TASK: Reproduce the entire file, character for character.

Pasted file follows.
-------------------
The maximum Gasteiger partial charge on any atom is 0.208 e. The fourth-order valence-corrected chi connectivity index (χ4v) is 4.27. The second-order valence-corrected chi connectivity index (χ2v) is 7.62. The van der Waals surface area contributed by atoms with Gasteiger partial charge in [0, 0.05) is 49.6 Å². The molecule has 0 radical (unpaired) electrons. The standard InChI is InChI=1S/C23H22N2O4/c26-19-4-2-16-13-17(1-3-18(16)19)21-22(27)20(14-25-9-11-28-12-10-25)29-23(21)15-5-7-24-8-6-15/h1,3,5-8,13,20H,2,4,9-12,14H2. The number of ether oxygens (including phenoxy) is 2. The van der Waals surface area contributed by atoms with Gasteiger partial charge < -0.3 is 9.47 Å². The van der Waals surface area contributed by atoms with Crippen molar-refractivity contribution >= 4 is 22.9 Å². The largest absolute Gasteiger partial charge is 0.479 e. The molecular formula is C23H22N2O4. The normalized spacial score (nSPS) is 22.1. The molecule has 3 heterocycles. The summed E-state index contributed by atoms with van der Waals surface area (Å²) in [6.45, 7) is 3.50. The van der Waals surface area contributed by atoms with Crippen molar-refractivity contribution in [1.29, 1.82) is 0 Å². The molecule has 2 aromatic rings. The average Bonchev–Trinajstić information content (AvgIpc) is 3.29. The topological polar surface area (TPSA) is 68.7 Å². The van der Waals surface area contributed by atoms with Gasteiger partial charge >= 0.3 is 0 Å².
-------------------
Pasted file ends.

The maximum Gasteiger partial charge on any atom is 0.208 e. The fourth-order valence-corrected chi connectivity index (χ4v) is 4.27. The second-order valence-corrected chi connectivity index (χ2v) is 7.62. The van der Waals surface area contributed by atoms with Gasteiger partial charge in [0, 0.05) is 49.6 Å². The molecule has 0 radical (unpaired) electrons. The standard InChI is InChI=1S/C23H22N2O4/c26-19-4-2-16-13-17(1-3-18(16)19)21-22(27)20(14-25-9-11-28-12-10-25)29-23(21)15-5-7-24-8-6-15/h1,3,5-8,13,20H,2,4,9-12,14H2. The number of ether oxygens (including phenoxy) is 2. The van der Waals surface area contributed by atoms with Gasteiger partial charge < -0.3 is 9.47 Å². The van der Waals surface area contributed by atoms with Crippen molar-refractivity contribution >= 4 is 22.9 Å². The largest absolute Gasteiger partial charge is 0.479 e. The molecular formula is C23H22N2O4. The normalized spacial score (nSPS) is 22.1. The molecule has 3 heterocycles. The summed E-state index contributed by atoms with van der Waals surface area (Å²) in [6.45, 7) is 3.50. The van der Waals surface area contributed by atoms with Crippen molar-refractivity contribution in [1.29, 1.82) is 0 Å². The molecule has 2 aromatic rings. The average Bonchev–Trinajstić information content (AvgIpc) is 3.29. The topological polar surface area (TPSA) is 68.7 Å². The van der Waals surface area contributed by atoms with Gasteiger partial charge >= 0.3 is 0 Å².